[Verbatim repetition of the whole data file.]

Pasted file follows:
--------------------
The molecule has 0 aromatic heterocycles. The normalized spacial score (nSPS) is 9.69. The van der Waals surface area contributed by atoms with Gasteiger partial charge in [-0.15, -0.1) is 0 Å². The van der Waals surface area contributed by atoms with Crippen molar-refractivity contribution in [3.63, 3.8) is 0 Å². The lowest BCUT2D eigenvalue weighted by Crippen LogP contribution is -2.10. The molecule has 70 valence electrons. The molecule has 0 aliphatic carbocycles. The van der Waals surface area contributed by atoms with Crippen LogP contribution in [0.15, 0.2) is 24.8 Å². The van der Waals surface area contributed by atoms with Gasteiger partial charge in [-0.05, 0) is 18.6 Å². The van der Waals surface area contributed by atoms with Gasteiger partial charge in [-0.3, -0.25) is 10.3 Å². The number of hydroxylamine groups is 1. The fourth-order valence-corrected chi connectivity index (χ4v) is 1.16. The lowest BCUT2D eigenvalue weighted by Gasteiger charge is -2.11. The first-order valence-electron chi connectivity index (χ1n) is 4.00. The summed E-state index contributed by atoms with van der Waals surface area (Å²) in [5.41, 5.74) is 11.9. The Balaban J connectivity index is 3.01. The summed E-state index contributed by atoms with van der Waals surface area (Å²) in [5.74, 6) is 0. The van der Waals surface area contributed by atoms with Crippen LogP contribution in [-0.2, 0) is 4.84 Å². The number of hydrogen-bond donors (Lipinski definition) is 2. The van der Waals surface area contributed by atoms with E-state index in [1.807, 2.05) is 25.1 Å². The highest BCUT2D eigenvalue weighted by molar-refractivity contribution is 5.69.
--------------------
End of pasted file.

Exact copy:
The molecule has 0 aromatic heterocycles. The normalized spacial score (nSPS) is 9.69. The van der Waals surface area contributed by atoms with Gasteiger partial charge in [-0.15, -0.1) is 0 Å². The van der Waals surface area contributed by atoms with Crippen molar-refractivity contribution in [3.63, 3.8) is 0 Å². The lowest BCUT2D eigenvalue weighted by Crippen LogP contribution is -2.10. The molecule has 70 valence electrons. The molecule has 0 aliphatic carbocycles. The van der Waals surface area contributed by atoms with Crippen LogP contribution in [0.15, 0.2) is 24.8 Å². The van der Waals surface area contributed by atoms with Gasteiger partial charge in [-0.05, 0) is 18.6 Å². The van der Waals surface area contributed by atoms with Gasteiger partial charge in [-0.3, -0.25) is 10.3 Å². The number of hydroxylamine groups is 1. The fourth-order valence-corrected chi connectivity index (χ4v) is 1.16. The lowest BCUT2D eigenvalue weighted by Gasteiger charge is -2.11. The first-order valence-electron chi connectivity index (χ1n) is 4.00. The summed E-state index contributed by atoms with van der Waals surface area (Å²) in [5.41, 5.74) is 11.9. The Balaban J connectivity index is 3.01. The summed E-state index contributed by atoms with van der Waals surface area (Å²) in [5.74, 6) is 0. The van der Waals surface area contributed by atoms with Crippen LogP contribution in [-0.2, 0) is 4.84 Å². The number of hydrogen-bond donors (Lipinski definition) is 2. The van der Waals surface area contributed by atoms with E-state index in [1.807, 2.05) is 25.1 Å². The highest BCUT2D eigenvalue weighted by molar-refractivity contribution is 5.69.